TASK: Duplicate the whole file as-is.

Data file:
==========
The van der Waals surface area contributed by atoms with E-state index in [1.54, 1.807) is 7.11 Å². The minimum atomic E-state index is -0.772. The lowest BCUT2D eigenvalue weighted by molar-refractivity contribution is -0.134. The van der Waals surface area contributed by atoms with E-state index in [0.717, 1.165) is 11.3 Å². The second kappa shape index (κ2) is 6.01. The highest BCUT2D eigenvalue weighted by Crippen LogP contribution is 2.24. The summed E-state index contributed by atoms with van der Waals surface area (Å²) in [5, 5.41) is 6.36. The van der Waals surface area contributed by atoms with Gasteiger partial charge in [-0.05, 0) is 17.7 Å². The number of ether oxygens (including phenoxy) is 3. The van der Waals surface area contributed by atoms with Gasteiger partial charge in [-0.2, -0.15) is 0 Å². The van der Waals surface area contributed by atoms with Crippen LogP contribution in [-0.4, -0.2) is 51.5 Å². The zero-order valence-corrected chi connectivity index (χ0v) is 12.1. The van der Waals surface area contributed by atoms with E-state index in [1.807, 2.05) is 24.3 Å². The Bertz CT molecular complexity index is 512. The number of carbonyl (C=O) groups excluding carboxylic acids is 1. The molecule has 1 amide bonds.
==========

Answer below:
The van der Waals surface area contributed by atoms with E-state index in [1.54, 1.807) is 7.11 Å². The minimum atomic E-state index is -0.772. The lowest BCUT2D eigenvalue weighted by molar-refractivity contribution is -0.134. The van der Waals surface area contributed by atoms with E-state index in [0.717, 1.165) is 11.3 Å². The second kappa shape index (κ2) is 6.01. The highest BCUT2D eigenvalue weighted by Crippen LogP contribution is 2.24. The summed E-state index contributed by atoms with van der Waals surface area (Å²) in [5, 5.41) is 6.36. The van der Waals surface area contributed by atoms with Gasteiger partial charge in [-0.05, 0) is 17.7 Å². The number of ether oxygens (including phenoxy) is 3. The van der Waals surface area contributed by atoms with Gasteiger partial charge in [-0.2, -0.15) is 0 Å². The van der Waals surface area contributed by atoms with Crippen LogP contribution in [-0.4, -0.2) is 51.5 Å². The zero-order valence-corrected chi connectivity index (χ0v) is 12.1. The van der Waals surface area contributed by atoms with E-state index in [1.807, 2.05) is 24.3 Å². The Bertz CT molecular complexity index is 512. The number of carbonyl (C=O) groups excluding carboxylic acids is 1. The molecule has 1 amide bonds.